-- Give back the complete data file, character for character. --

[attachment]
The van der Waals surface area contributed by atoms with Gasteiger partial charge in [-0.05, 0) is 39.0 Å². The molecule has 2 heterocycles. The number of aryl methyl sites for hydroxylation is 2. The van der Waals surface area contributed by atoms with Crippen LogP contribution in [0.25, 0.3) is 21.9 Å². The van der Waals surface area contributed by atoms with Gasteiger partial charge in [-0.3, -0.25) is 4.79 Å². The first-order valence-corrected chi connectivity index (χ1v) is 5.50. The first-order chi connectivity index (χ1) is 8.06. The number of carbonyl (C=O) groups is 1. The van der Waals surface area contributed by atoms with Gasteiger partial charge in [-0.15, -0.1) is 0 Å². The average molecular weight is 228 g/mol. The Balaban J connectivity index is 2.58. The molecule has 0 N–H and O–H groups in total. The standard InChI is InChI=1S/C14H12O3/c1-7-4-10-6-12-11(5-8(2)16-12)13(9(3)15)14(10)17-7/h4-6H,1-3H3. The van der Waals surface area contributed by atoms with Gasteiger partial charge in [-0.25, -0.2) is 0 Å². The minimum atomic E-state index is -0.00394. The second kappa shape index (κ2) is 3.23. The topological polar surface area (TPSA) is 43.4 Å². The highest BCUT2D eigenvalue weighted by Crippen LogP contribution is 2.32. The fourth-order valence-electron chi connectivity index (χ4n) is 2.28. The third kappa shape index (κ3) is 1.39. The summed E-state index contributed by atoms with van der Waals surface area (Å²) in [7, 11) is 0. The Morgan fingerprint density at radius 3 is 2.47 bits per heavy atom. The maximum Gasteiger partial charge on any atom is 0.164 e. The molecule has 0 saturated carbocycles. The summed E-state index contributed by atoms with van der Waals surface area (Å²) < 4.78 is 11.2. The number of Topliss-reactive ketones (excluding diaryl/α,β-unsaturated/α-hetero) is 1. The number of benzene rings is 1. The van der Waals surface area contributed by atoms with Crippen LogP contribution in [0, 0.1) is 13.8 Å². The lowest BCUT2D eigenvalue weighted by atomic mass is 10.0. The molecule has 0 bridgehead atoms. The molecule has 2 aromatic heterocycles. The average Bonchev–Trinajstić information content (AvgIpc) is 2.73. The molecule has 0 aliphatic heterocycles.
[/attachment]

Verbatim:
The van der Waals surface area contributed by atoms with Gasteiger partial charge in [-0.05, 0) is 39.0 Å². The molecule has 2 heterocycles. The number of aryl methyl sites for hydroxylation is 2. The van der Waals surface area contributed by atoms with Crippen LogP contribution in [0.25, 0.3) is 21.9 Å². The van der Waals surface area contributed by atoms with Gasteiger partial charge in [-0.3, -0.25) is 4.79 Å². The first-order valence-corrected chi connectivity index (χ1v) is 5.50. The first-order chi connectivity index (χ1) is 8.06. The number of carbonyl (C=O) groups is 1. The van der Waals surface area contributed by atoms with Gasteiger partial charge in [-0.15, -0.1) is 0 Å². The average molecular weight is 228 g/mol. The Balaban J connectivity index is 2.58. The molecule has 0 N–H and O–H groups in total. The standard InChI is InChI=1S/C14H12O3/c1-7-4-10-6-12-11(5-8(2)16-12)13(9(3)15)14(10)17-7/h4-6H,1-3H3. The van der Waals surface area contributed by atoms with Gasteiger partial charge in [-0.25, -0.2) is 0 Å². The minimum atomic E-state index is -0.00394. The second kappa shape index (κ2) is 3.23. The topological polar surface area (TPSA) is 43.4 Å². The highest BCUT2D eigenvalue weighted by Crippen LogP contribution is 2.32. The fourth-order valence-electron chi connectivity index (χ4n) is 2.28. The third kappa shape index (κ3) is 1.39. The summed E-state index contributed by atoms with van der Waals surface area (Å²) in [7, 11) is 0. The Morgan fingerprint density at radius 3 is 2.47 bits per heavy atom. The maximum Gasteiger partial charge on any atom is 0.164 e. The molecule has 0 saturated carbocycles. The summed E-state index contributed by atoms with van der Waals surface area (Å²) < 4.78 is 11.2. The number of Topliss-reactive ketones (excluding diaryl/α,β-unsaturated/α-hetero) is 1. The number of benzene rings is 1. The van der Waals surface area contributed by atoms with Crippen LogP contribution in [0, 0.1) is 13.8 Å². The lowest BCUT2D eigenvalue weighted by atomic mass is 10.0. The molecule has 0 bridgehead atoms. The molecule has 2 aromatic heterocycles. The average Bonchev–Trinajstić information content (AvgIpc) is 2.73. The molecule has 0 aliphatic heterocycles.